Hurtigruten Pole to Pole - Week two
Updated: Sep 25
Day Eight - Kukak Bay & Kinak Bay, Alaska
We enjoyed our morning coffee on the balcony and spotted our first bear!
I quickly pulled out the binoculars and confirmed it was not a rock but a bear playing on the water's edge.
We had just anchored in Kukak Bay, Katmai National Park, so we quickly geared up for our Zodiac cruise, beginning to understand this layering concept.
Our Zodiac Captain Freddy took us straight to the bears; there were now three bears snacking on salmon.
After 20 minutes, we continued our Zodiac cruise. We spotted a few seals, otters, bald eagles and gigantic jellyfish, whilst soaking up the mesmerising scenery we were surrounded by. It was the most refreshing start to the day!
We returned to the ship for lunch as we cruised to our afternoon destination, Kinak Bay. Today on the menu, we opted for Vegetarian Lasagne, and looking forward to this coming back!
Mid-afternoon, we anchored in Kinak Bay, also in Katmai National Park. We layered up again for another Zodiac and thought we couldn't top this morning, but low and behold, more bears, and we were able to sneak up even closer! We even saw a Mama bear with her two cubs.
What a day, our first bear sightings in the wild and we counted eight during the day. Grateful to have purchased our Canon Binoculars (Canon 12x36 IS III) with the stabilise feature to see these magnificent creatures up close.
The ship pulled up anchors, and we were back cruising for a few hours; then, to our surprise, we were stationed for the evening in Geographic Harbor. This made for stunning views over dinner and a quiet evening.
Day Nine - Geographic Harbor, Alaska
Each day continues to surprise us! We didn't think it was possible to top yesterday's luck with all the bears.
We had an early Zodiac cruise at 9 am this morning; the weather was forecast to be cold and wet, but the weather gods were on our side, and the sun was shining.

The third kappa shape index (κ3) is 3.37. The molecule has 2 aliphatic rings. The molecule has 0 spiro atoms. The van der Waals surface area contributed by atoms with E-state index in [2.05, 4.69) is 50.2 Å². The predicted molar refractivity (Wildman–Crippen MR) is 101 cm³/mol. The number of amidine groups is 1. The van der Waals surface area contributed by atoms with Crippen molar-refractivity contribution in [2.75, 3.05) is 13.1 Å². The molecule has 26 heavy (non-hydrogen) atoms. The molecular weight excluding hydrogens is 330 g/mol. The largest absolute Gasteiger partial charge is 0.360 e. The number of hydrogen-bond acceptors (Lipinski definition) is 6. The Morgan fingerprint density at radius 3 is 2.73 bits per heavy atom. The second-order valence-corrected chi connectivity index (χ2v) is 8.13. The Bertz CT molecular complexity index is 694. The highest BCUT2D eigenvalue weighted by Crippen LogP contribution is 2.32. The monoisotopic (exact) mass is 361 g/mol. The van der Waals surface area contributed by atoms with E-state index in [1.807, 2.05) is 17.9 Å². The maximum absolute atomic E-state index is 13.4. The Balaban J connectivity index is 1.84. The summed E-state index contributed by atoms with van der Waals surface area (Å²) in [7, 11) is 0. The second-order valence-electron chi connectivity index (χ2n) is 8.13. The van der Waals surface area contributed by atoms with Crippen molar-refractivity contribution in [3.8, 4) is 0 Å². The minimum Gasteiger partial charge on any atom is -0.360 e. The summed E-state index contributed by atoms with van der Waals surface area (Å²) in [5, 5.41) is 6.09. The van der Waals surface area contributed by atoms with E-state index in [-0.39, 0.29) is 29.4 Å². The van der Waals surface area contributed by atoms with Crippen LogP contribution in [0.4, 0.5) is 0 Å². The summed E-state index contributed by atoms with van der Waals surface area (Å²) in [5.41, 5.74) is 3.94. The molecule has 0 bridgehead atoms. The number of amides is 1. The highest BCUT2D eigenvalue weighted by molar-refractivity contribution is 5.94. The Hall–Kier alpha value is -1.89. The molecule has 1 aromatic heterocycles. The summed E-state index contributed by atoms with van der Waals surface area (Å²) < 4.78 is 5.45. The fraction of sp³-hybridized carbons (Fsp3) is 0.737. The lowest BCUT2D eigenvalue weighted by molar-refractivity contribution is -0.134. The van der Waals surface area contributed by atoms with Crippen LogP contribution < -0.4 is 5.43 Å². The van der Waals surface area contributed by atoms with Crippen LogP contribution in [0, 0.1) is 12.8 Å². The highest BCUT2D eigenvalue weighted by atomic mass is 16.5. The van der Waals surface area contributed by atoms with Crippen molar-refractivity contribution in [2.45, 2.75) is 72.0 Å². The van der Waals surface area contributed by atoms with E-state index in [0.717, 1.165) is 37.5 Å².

First up was about eight bears by the river catching salmon and playing about! It was incredible! They are so graceful as they move their gigantic bodies! You could easily sit by and watch them in their natural habitat all day.
We enjoyed the viewing for about half an hour and then continued to explore Geographic Harbor, which is so beautiful. The surroundings were gorgeous; this was the best yet!
The ship was pulling up anchors today at noon, so we were back on board and enjoyed lunch with our fellow passengers and a rest for the afternoon.
We were very impressed with the ship's values; our new friends Jonny and Ben educated us on some sustainability features over lunch. The ship continues to impress us.
Tonight for dinner, we booked Restaurant Aune, another excellent restaurant with stunning views and food to match. The staff were full of conversation, and we loved getting to know more of the crew we will spend three months with on this epic journey from the North to the South Pole.
This evening we were blessed with another magical sunset.
Day Ten - Unga, Alaska
Upon opening the curtains this morning, we were thrilled to see yet another magical backdrop. We had arrived at Unga this morning, a remote abandoned settlement also known as a ghost village, which has been reclaimed by nature and cows following the departure of its inhabitants.
Unga was believed to be a population of 116, half natives and half Russian and the remaining family left in 1958. The cows were hiding from us, but there was plenty of proof they existed due to the number of cow pats. It was also a beautiful location for pictures. Thank you, Zoe, for capturing these special moments for us.
We got to experience the eerie beauty of this village by being dropped off in the Zodiacs to explore for the morning.
We walked among the abandoned wooden buildings that now stand only as monuments to the community that once called this place home, taking in the stunning coastline.
After one hour, we were back in the Zodiacs for a quick look at Bird Rock, smothered with seagulls; fortunately, we got to see a seal sun-baking and then delivered back to ship for a slow lunch.
In the late afternoon, we sailed away to continue cruising to enjoy the beauty of Alaska's Aleutian Islands.
Pods of whales for pre-dinner entertainment tonight, the captain slowed and turned the ship for everyone to enjoy the show. We saw about 20 whales breaching for about half an hour.
Another magical day, with more delicious dining at Lindstrom!
Day 11 - Dutch Harbor, Alaska
The Island of Unalaska is home to the International Port of Dutch Harbor - the number one commercial fishing port in the nation and the location where 'Deadliest Catch' is filmed. A population of approximately 4,200.